There’s a lot of moving parts with that. I am a proponent of Local Law 97 and that is a local government thing. But now we’re dealing with state government, and I’ve been in state government and I understand the power of state government – and the ability of local governments to flex on state governments. It doesn’t work out all that well. I was surprised to hear of this development, of it being in the budget. But I’m talking with people in the state Senate and the state Assembly about what is within the realm of the possible regarding where this ultimately goes. I can stand on the City Council floor and thump my chest and say it’s Local Law 97 or nothing, but now we’re dealing with state government, so now we have to see how to make the best of the situation.

If I may say so, this is where experience comes in. Everything that Local Law 97 is about, that started with me. There wouldn’t be a Local Law 97 but for me! Because I wrote the predecessor to Local Law 97. I’m confident that I’ll be able to bring a lot of value into that really important discussion.

You’ve served with Gale Brewer in the council before, and there’s some discussionthat she may try to become the next speaker. Do you think the speaker could be somebody like her, who isn’t currently serving?

Let me say that Gale is a really terrific asset to the council. We served as staff to the council way back when. We go back that far.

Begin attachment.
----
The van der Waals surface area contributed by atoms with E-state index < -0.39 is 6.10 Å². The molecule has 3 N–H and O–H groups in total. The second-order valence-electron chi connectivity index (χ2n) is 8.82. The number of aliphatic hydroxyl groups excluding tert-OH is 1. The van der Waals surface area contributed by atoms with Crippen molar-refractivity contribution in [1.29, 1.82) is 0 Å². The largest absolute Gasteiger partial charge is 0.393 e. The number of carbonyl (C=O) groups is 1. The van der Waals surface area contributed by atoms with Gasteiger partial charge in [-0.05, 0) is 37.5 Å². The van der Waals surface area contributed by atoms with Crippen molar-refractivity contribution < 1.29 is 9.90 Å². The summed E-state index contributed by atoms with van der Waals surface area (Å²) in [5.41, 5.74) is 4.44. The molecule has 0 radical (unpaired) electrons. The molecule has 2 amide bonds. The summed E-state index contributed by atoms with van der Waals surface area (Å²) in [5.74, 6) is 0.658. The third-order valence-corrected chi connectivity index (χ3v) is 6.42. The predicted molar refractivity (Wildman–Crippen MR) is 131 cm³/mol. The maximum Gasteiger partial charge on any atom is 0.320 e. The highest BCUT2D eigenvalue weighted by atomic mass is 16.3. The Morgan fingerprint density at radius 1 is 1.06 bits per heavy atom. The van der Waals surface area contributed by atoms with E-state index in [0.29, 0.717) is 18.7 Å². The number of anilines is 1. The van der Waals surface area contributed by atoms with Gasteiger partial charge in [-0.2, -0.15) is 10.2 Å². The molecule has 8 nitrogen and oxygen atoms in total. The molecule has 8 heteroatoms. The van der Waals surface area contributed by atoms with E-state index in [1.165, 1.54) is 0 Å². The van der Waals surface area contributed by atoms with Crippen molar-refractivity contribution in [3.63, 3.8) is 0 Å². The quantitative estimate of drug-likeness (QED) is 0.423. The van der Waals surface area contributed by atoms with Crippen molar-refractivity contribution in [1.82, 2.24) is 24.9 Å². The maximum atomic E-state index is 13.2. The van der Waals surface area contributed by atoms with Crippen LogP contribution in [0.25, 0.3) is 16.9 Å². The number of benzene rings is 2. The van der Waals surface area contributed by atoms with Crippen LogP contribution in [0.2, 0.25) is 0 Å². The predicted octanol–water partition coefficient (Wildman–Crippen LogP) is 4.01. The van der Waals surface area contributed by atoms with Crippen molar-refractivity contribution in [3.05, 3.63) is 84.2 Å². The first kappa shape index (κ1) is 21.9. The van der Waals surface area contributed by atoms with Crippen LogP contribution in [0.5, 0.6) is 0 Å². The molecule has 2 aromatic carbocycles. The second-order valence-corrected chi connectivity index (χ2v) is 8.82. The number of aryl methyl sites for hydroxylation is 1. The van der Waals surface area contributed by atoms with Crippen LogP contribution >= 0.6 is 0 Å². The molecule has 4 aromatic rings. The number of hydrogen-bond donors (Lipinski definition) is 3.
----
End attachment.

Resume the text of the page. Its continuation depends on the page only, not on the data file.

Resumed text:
I think the best way to say it is, the class of 2022 is going to come in, and many of these people are holding out some hope that, someday, they may get to be speaker in their second term. And so if someone who is newly elected to the council gets elected as speaker, that means that all of the new people in the council have just voted against – have really diminished the chances that they could ever be in a position to run for speaker. There’s a built-in disinclination for many people in the council to vote for someone who’s newly elected, even as experienced as Gale, to be the speaker, because they just voted themselves out of any opportunity of ever being speaker. Someone like me, who has no aspirations to be speaker, it’s fine. I think Gale is great. And so it matters not to me. And of course, I know Gale. I’ve known Gale forever. We’re really good friends. I would do well if she was speaker of the council because she knows me and my work, but I do tend to think it’s probably going to be someone who’s already on the council and running for their second term.

Did any current City Council members come and campaign with you?

I didn’t seek the endorsement of other council members. So no other council members. I did seek the endorsement of other state officials that overlapped the district. And I did get one! I got (state Sen.) Joe Addabbo, with whom I go back.

Jeff Coltin
is a senior reporter at City & State. He covers New York City Hall.